Southerners Have Fun with McClellan’s “Change of Base”

At the end of the day, June 27, 1862, George McClellan knew he had been whipped. Fitz John Porter’s V Corps had been fiercely attacked. Its center had broken and Porter’s troops retreated, leaving behind twenty-two guns.1

Porter was north of the Chickahominy; the rest of the army lay encamped to its south.2 Mac, in something of a panic, decided to retreat. “We have met a severe repulse to day having been attacked by vastly superior numbers,” he telegraphed that night, “and I am obliged to fall back between the Chickahominy and the James River.”

Note that the Young Napoleon did not use the r-word—retreat. Indeed, when he called his generals to headquarters around 11 p.m., he pretended that he had not made his decision (though he had already asked Flag officer Louis Goldsborough for help from his gunboats on the James). As early as 1 p.m. on the 27th, though—ten hours earlier, and well before Lee launched his first assault at Gaines’ Mill—McClellan had warned Secretary Stanton that he might be “forced to concentrate between the Chickahominy & James.” (Ethan Rafuse goes so far as to state that McClellan had begun to ponder “the possibility of changing his base to the James” as early as May 3, when he took Yorktown.) McClellan adopted a happy euphemism for his retreat: “change of base.”

Yet the facts were obvious: after just one battle, McClellan was abandoning his campaign against Richmond, and was ceding the initiative to Lee and the Rebels. Lincoln fell for the sham. “Save your Army at all hazards,” he wired Mac.4

Historians have fallen for it, too. “McClellan, retiring from the Chickahominy, changed his base from White House on the Pamunkey to Harrison’s Landing on the James” (Randall, 1937).5  Allan Nevins actually hails Mac’s move as “the only way to foil Lee,” shifting his base to the James and naval protection for his army, “now in real peril.” “His retreat across country was a masterly operation, executed despite heat, thirst, hunger, and fatigue.”6 (Bataan Death March, anybody?) More recently, Brian Burton argues, with admitted logic, that after Gaines’ Mill, McClellan could have ordered an actual retreat—meaning, retracing back along his route of advance. Instead, the move to the James was lateral, an actual “change of base.”7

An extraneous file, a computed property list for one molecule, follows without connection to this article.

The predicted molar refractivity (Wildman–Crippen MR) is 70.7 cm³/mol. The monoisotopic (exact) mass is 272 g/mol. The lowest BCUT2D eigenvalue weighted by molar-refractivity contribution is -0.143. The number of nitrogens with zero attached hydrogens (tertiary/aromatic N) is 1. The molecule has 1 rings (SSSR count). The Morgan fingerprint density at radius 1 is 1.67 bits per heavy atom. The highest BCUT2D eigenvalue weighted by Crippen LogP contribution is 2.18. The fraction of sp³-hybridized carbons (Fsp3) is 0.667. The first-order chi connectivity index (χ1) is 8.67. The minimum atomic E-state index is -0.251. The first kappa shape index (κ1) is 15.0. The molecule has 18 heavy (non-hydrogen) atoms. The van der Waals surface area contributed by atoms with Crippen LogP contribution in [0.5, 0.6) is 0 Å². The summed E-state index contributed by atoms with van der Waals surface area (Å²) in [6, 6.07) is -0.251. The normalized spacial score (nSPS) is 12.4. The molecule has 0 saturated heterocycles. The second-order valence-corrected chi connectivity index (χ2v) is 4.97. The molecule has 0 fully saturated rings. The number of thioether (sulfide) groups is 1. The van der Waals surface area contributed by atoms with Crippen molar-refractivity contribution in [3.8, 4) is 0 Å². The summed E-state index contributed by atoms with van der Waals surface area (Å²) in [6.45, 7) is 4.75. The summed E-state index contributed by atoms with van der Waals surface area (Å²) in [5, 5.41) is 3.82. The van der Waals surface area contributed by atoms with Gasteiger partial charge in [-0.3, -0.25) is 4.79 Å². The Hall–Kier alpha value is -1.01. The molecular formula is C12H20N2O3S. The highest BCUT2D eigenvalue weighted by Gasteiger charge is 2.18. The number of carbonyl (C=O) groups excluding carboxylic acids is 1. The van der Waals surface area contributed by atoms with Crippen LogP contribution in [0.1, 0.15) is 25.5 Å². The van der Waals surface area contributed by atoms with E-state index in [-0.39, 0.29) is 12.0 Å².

Others, though, are not to be taken in. “The ‘change of base’ phrase demonstrates the truism that if anything is repeated enough it becomes accepted as a reality regardless of the facts,” sniffs Clifford Dowdey.8

Confederates, for their part, knew a retreat when they saw one. In his diary entry for June 28, Edmund Ruffin lamented that McClellan “had gained 12 hours of advance in his retreat toward James River.” “McClellan is doggedly retiring toward the James River,” was the diary entry of John Beauchamp Jones for June 29. In his Southern History of the War, Edward Pollard chimes in: “In a short while it became known to our generals that McClellan… was retreating toward James river.” 9

The cowardly masquerade was so comical that one Rebel poetaster found inspiration for a few lines:

Henceforth when a scoundrel is kicked out of doors,
He need not resent the disgrace,
But cry: “My dear sir, I’m eternally yours,
For your kindness in changing my base.”1



1 Stephen W. Sears, To the Gates of Richmond: The Peninsula Campaign (New York: Ticknor & Fields, 1992), 249.

2 Vincent J. Esposito, ed., The West Point Atlas of American Wars, 2 vols. (New York: Frederick A. Praeger, 1959), vol. 1, map 46.

3 Stephen W. Sears, George B. McClellan: The Young Napoleon (New York: Ticknor & Fields, 1988), 212-13.

4 Sears, To the Gates of Richmond, 250-51; Ethan S. Rafuse, McClellan’s War: The Failure of Moderation in the Struggle for the Union (Bloomington: Indiana University Press, 2005), 223; Stephen W. Sears, The Civil War Papers of George B. McClellan: Selected Correspondence 1860-1865 (New York: Ticknor & Fields, 1989), 319.